One of the key drivers for adoption of AI is the potential to reduce inefficiency through automation of administration. The ‘Top Three Trends in Pharma’ webinar at the GlobalLink NEXT conference discussed how AI tools can facilitate working with PDFs, transcription/translation of video assets and aligning tracked changes. AI tools can expand capabilities and relieve staff of time-intensive, manual tasks. This reduces burnout and helps focus time on high value tasks, from clinical research to content generation for disease awareness.
A great example is Babylon Health, a digital health provider based in the UK. It is deploying AI at scale to improve the efficiency of GP consultations. The tool is built to model a doctor’s brain and assist patients that need information but not a consultation. Health records databases and consultation notes are processed by the AI to help make decisions about cause of symptoms. The technology saves GPs time by cutting out unnecessary consultations and creating more time for those who need it.
Engagement with patients hinges on healthcare organisations’ ability to support behaviour change through effective communication. Content gamification can help drive sustained action on behalf of patients and trial participants, culminating in the formation of new habits. WE has partnered with clients to use this principle, designing user retention platforms. The platforms reward users with badges for completion of content and enables them to track their progress with leader boards.
The concept can be carried across to clinical trials where higher patient engagement translates to increased retention and compliance rates. Gamified content encourages participants to form new habits around protocol requirements and reduces the number of dropouts. AI can also be used to channel the vast amounts of patient data collected digitally into outputs that are both clinically meaningful and provide a fun, interactive experience for patients. WE recently worked with a pharmaceutical brand who used a smartphone game to encourage better disease management and trial adherence in children with type 1 diabetes.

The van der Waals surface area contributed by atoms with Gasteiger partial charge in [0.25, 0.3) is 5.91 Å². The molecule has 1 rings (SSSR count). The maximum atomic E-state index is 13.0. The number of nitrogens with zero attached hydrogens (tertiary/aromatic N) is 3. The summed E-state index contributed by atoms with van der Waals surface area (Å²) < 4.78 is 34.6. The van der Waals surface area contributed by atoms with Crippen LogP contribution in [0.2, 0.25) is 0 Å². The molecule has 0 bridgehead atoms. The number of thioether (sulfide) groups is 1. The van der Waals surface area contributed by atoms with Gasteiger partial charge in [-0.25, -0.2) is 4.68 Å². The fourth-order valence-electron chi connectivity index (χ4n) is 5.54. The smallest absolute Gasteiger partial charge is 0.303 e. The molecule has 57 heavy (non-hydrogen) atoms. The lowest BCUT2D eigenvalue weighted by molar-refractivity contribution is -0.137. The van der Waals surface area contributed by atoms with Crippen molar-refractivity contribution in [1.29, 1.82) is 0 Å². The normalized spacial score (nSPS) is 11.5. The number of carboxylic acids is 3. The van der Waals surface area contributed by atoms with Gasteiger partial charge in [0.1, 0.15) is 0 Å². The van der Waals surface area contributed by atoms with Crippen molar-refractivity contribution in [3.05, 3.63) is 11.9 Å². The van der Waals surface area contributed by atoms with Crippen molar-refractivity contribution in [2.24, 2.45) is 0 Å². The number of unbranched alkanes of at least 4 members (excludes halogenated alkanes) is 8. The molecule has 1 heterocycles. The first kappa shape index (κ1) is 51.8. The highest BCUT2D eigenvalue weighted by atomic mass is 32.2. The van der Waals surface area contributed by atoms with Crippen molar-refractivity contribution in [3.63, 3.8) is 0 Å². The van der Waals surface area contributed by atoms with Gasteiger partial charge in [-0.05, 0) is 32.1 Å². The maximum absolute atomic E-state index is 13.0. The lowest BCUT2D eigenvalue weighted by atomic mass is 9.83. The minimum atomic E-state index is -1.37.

Global impact in a post-pandemic world
The COVID-19 pandemic has spurred-on the use of AI all over the world. In India, hit hard by the pandemic, AI-focused startup Haptik has partnered with the Indian government to release a WhatsApp chat bot capable of answering questions about coronavirus. The tool has now been adopted as the Government of India’s oﬃcial COVID-19 helpline and has been used by over 25 million citizens.
The potential benefits and challenges of technology have been acknowledged by the WHO in its first global report on AI in healthcare, released earlier this year. It expresses concern over the ethics of the system but concludes that if all stakeholders work to address those concerns, then AI can be a force for good and improve global public health.
Many of the changes made to healthcare regulation in the last year are unlikely to be temporary or reversed. The industry has witnessed the power of AI and the positive impact it can have on their projects.
WE’s report, The Healthcare Mandate, found that 71% of respondents believe brands have an obligation to engage with social and global issues when they impact the business and stakeholders. Companies need to realise the benefits of AI technology and examine how these tools can be integrated into their future projects, the efficiencies they can bring, and their potential to help tackle such issues. For them, this will mean a better return on investment in the long run, with automation of administrative and regulatory tasks maximising efficiency. Companies are empowered to strengthen their focus on an important stakeholder group: their patients.